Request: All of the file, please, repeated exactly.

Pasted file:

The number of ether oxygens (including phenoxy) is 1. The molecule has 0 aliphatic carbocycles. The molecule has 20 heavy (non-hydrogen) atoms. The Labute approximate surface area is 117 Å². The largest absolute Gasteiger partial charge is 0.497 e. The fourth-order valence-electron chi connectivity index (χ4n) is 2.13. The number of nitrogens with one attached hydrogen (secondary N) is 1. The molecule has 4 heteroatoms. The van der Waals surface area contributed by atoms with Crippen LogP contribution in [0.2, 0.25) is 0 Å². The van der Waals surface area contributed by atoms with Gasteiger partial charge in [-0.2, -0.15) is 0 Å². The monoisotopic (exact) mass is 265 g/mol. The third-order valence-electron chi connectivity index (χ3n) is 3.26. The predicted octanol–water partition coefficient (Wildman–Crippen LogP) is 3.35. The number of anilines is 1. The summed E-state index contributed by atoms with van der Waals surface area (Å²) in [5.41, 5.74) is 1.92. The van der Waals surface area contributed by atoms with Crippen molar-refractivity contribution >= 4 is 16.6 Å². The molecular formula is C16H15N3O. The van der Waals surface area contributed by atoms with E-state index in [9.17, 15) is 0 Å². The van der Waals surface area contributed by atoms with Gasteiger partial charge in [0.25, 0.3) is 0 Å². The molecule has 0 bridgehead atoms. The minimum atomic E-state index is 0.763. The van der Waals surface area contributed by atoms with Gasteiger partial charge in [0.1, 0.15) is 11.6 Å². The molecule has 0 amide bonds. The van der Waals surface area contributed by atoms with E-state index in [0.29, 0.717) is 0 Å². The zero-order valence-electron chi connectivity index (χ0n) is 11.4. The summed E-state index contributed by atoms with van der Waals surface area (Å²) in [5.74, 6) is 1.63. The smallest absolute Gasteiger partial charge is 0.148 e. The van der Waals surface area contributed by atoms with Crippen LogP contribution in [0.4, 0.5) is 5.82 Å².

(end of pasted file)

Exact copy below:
The number of ether oxygens (including phenoxy) is 1. The molecule has 0 aliphatic carbocycles. The molecule has 20 heavy (non-hydrogen) atoms. The Labute approximate surface area is 117 Å². The largest absolute Gasteiger partial charge is 0.497 e. The fourth-order valence-electron chi connectivity index (χ4n) is 2.13. The number of nitrogens with one attached hydrogen (secondary N) is 1. The molecule has 4 heteroatoms. The van der Waals surface area contributed by atoms with Crippen LogP contribution in [0.2, 0.25) is 0 Å². The van der Waals surface area contributed by atoms with Gasteiger partial charge in [-0.2, -0.15) is 0 Å². The monoisotopic (exact) mass is 265 g/mol. The third-order valence-electron chi connectivity index (χ3n) is 3.26. The predicted octanol–water partition coefficient (Wildman–Crippen LogP) is 3.35. The number of anilines is 1. The summed E-state index contributed by atoms with van der Waals surface area (Å²) in [5.41, 5.74) is 1.92. The van der Waals surface area contributed by atoms with Crippen molar-refractivity contribution >= 4 is 16.6 Å². The molecular formula is C16H15N3O. The van der Waals surface area contributed by atoms with E-state index in [9.17, 15) is 0 Å². The van der Waals surface area contributed by atoms with Gasteiger partial charge in [0.25, 0.3) is 0 Å². The molecule has 0 bridgehead atoms. The minimum atomic E-state index is 0.763. The van der Waals surface area contributed by atoms with Gasteiger partial charge in [0.1, 0.15) is 11.6 Å². The molecule has 0 amide bonds. The van der Waals surface area contributed by atoms with E-state index in [0.29, 0.717) is 0 Å². The zero-order valence-electron chi connectivity index (χ0n) is 11.4. The summed E-state index contributed by atoms with van der Waals surface area (Å²) in [5.74, 6) is 1.63. The smallest absolute Gasteiger partial charge is 0.148 e. The van der Waals surface area contributed by atoms with Crippen LogP contribution in [0.4, 0.5) is 5.82 Å².